The present invention utilizes a body of inert material for receiving and combusting mixtures of gases and a carrier gas, such as air. Under normal conditions, the gas would be oxidized or combusted and a flame would form.
A flame is an indication of oxidation or combustion, when the combustion products, CO2 and H2 O vapor, have insufficient heat capacity to carry away the heat of combustion by convection and conduction. The temperature of the combustion products therefore rises until the radiation heat loss is sufficient to balance the heat generated by oxidation. The temperature of the burned gases increases until the heat of combustion equals the heat losses. While conduction and convection rise in a linear relation to temperature, radiation losses respond in proportion to the fourth power of temperature, and provide an additional factor for stabilizing heat transfer rate. For natural gases, the temperature of the combustion products rise and reach radiation frequencies in the visible spectrum, i.e. the flame is visible but also it is very rich in non-visible infrared radiation.
In the present invention, inert material is formed in a body with only small voids, having a dimension that is less than the quenching dimension of the gas, so that an open flame is prevented by the quenching of rapid heat transfer.
The structure surrounding the small voids allows the heat transfer rate between the combustion gas products and the structure to be sufficiently high to prevent large temperature increases and to stabilize the temperature of the combustion products. The structure must have sufficient heat capacity to quench the flame without acquiring high levels of radiation.
In addition, the oxidation or combustion of the present invention can be performed with mixture concentrations over a wide range that extends from a very low level to a level beyond the stoichiometric mixture of the gas.
The gas combustion power or the combustion temperature, is measured as the gas mixture flows in the combustion device. A reference gas and a sample gas are measured in respective measurement cycles. The preferred embodiment compares oxidation energy of the sample gas and the reference gas at substantially an identical combustion temperature.
In the embodiments described herein, air flow is established well in excess of the air required to combust the gas, a lean gas condition. A predetermined volume of the reference gas is injected with the air. The reference gas/air is directed over or through the preheated column and the mixture is oxidized. Sensors are placed in the column to signal the temperature of combustion, which is then monitored along with combustion power level.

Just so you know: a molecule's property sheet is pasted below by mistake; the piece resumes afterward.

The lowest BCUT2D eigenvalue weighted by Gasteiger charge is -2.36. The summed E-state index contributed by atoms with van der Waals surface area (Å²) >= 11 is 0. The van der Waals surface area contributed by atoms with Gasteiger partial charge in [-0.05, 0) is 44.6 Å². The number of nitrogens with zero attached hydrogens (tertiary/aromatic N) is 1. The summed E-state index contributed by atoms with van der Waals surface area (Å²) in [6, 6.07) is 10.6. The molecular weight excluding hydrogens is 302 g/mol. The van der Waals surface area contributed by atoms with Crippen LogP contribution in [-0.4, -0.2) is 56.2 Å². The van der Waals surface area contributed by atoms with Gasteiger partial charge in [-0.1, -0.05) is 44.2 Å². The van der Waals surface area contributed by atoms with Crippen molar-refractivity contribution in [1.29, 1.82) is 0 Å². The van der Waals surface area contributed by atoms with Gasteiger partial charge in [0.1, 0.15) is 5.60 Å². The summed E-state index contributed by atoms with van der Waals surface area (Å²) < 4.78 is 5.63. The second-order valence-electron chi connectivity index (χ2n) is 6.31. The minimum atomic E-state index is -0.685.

The reference gas cycle is followed by a the sample gas cycle, using the air flow rate condition described above. A pre-determined volume of the sample gas passes through the same heated structure and combustion energy is measured.
The ratio of the combustion energy of the sample gas to the combustion energy of the reference gas along with knowledge of the heating value of the reference gas allows computation of the heating value of the sample gas.
In the preferred embodiments of the invention, the inert material is non-catalytic. This allows the apparatus and the process of the invention to overcome the disadvantages of catalytic combustion, including possible "poisoning" of the catalyst, because no catalyst is used.
Other objects and advantages, besides those discussed above, will be apparent to those of ordinary skill in the art from the description of the preferred embodiment which follows. In the description, reference is made to the accompanying drawings, which form a part hereof, and which illustrate examples of the invention. Such examples, however, are not exhaustive of the various embodiments of the invention and, therefore, reference is made to the claims which follow the description for determining the scope of the invention.
FIG. 1 is a block diagram of an apparatus for practicing the method of the present invention;
FIG. 2 is a detail schematic diagram of an electrical circuit in the catalytic apparatus of FIG. 1;
FIG. 3a is a schematic diagram of a first embodiment of a combustion device used in the apparatus of FIG. 1;
FIG. 3b is a graph of temperature versus longitudinal displacement within the combustion device of FIG. 3a;
FIG. 3c is a schematic diagram of a second embodiment of a combustion device used in the apparatus of FIG. 1;
FIG. 4 illustrates graphs of heater power and gas flow versus time in the operation of the apparatus of FIG. 1; and
FIG. 5 is a flow chart of the operation of a microcontroller in the apparatus of FIG. 1.
Referring to FIG. 1, an apparatus 10 for practicing the present invention has a combustion device 8 that receives air through supply line 1 from an external supply (AIR). In a first embodiment, combustion device 8 is provided by a body of porous inert solids 26 (see FIG. 3a). The porous body 26 is composed of material having high temperature and high heat capacity and is usually formed of ceramic materials.
Combustion device 8 also includes heater element 9 which is located at or in the central section of the porous material 26 to provide an initial starting temperature for the reaction. The temperature sensor 11 provides a signal proportional to the temperature at the reaction surface of the inert porous solids material.